The Question Concerning Technology

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The Question Concerning Technology
Cover of Vorträge und Aufsätze
AuthorMartin Heidegger
Original titleDie Frage nach der Technik
TranslatorWilliam Lovitt
SubjectsPhenomenology, Philosophy of technology
PublisherGarland Publishing
Publication date
Published in English
Preceded byHölderlin's Hymn "The Ister" 
Followed byThe Origin of the Work of Art 

The Question Concerning Technology (German: Die Frage nach der Technik) is a work by Martin Heidegger, in which the author discusses the essence of technology. Heidegger originally published the text in 1954, in Vorträge und Aufsätze.

Heidegger initially developed the themes in the text in the lecture "The Framework" ("Das Gestell"), first presented on December 1, 1949, in Bremen. "The Framework" was presented as the second of four lectures, collectively called "Insight into what is." The other lectures were titled "The Thing" ("Das Ding"), "The Danger" ("Die Gefahr"), and "The Turning" ("Die Kehre").[1]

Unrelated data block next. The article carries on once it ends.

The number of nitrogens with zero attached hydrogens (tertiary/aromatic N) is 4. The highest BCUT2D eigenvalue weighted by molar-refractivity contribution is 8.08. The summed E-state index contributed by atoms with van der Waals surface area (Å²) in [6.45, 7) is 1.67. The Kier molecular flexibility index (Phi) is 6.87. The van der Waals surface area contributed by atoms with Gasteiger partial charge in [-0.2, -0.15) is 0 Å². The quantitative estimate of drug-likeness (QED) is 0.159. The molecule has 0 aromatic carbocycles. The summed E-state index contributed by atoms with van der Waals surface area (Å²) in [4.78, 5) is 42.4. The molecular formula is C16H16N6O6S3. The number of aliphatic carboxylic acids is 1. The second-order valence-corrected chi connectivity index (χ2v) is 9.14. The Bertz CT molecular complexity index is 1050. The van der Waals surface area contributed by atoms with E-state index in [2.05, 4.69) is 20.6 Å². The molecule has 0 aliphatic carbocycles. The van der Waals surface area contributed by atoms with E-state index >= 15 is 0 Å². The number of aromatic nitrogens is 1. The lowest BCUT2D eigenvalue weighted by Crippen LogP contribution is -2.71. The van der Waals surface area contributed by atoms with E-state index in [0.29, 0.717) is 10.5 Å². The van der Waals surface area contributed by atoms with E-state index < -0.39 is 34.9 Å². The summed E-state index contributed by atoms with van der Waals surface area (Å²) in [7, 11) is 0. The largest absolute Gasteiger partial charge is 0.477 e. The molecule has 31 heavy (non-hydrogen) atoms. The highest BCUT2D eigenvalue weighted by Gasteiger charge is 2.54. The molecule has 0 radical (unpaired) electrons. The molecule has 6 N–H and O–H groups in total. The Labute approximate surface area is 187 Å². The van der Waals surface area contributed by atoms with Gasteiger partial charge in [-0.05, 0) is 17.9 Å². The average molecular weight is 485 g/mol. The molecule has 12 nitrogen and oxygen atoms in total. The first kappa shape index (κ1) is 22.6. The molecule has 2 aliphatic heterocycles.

The question concerning technology is asked, as Heidegger notes, “so as to prepare a free relationship to it.”[2] The relationship will be free “if it opens our human existence (Dasein) to the essence of technology.”[2] This is because “[o]nly the true brings us into a free relationship with that which concerns us from out of its essence.”[3] Thus, questioning uncovers the questioned in its (true) essence as it is, enabling it to be “experienced within its own bounds”[4] by seeking “the true by way of the correct.”[4] This is akin to the Aristotelian way of advancing “from what is more obscure by nature, but clearer to us, towards what is more clear and more knowable by nature.”